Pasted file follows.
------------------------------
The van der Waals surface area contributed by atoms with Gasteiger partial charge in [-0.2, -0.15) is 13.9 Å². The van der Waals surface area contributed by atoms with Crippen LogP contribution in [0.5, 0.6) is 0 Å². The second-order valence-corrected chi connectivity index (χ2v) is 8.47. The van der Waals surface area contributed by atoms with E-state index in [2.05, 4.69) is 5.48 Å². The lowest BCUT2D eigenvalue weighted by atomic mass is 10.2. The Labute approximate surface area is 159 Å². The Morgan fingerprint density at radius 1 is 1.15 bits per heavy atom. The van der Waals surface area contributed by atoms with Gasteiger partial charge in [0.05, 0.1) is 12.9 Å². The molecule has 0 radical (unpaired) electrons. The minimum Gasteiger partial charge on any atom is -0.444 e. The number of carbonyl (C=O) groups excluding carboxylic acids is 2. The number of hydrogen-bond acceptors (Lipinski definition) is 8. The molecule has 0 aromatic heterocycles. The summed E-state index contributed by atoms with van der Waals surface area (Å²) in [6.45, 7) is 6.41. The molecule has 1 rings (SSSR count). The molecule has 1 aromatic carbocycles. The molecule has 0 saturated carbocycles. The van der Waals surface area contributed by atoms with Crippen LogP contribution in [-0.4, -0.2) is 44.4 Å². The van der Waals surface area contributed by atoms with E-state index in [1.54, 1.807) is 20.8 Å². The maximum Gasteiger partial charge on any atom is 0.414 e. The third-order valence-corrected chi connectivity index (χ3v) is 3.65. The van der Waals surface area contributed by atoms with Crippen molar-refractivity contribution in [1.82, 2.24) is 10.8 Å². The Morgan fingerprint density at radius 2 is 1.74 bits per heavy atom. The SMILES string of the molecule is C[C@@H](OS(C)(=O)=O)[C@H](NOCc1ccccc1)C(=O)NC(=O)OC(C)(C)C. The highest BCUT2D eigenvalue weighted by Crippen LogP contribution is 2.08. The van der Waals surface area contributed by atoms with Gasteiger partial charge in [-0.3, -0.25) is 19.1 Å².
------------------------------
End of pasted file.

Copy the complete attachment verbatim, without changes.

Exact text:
The van der Waals surface area contributed by atoms with Gasteiger partial charge in [-0.2, -0.15) is 13.9 Å². The van der Waals surface area contributed by atoms with Crippen LogP contribution in [0.5, 0.6) is 0 Å². The second-order valence-corrected chi connectivity index (χ2v) is 8.47. The van der Waals surface area contributed by atoms with E-state index in [2.05, 4.69) is 5.48 Å². The lowest BCUT2D eigenvalue weighted by atomic mass is 10.2. The Labute approximate surface area is 159 Å². The Morgan fingerprint density at radius 1 is 1.15 bits per heavy atom. The van der Waals surface area contributed by atoms with Gasteiger partial charge in [0.05, 0.1) is 12.9 Å². The molecule has 0 radical (unpaired) electrons. The minimum Gasteiger partial charge on any atom is -0.444 e. The number of carbonyl (C=O) groups excluding carboxylic acids is 2. The number of hydrogen-bond acceptors (Lipinski definition) is 8. The molecule has 0 aromatic heterocycles. The summed E-state index contributed by atoms with van der Waals surface area (Å²) in [6.45, 7) is 6.41. The molecule has 1 rings (SSSR count). The molecule has 1 aromatic carbocycles. The molecule has 0 saturated carbocycles. The van der Waals surface area contributed by atoms with Crippen LogP contribution in [-0.4, -0.2) is 44.4 Å². The van der Waals surface area contributed by atoms with E-state index in [1.54, 1.807) is 20.8 Å². The maximum Gasteiger partial charge on any atom is 0.414 e. The third-order valence-corrected chi connectivity index (χ3v) is 3.65. The van der Waals surface area contributed by atoms with Crippen molar-refractivity contribution in [1.82, 2.24) is 10.8 Å². The Morgan fingerprint density at radius 2 is 1.74 bits per heavy atom. The SMILES string of the molecule is C[C@@H](OS(C)(=O)=O)[C@H](NOCc1ccccc1)C(=O)NC(=O)OC(C)(C)C. The highest BCUT2D eigenvalue weighted by Crippen LogP contribution is 2.08. The van der Waals surface area contributed by atoms with Gasteiger partial charge in [-0.3, -0.25) is 19.1 Å².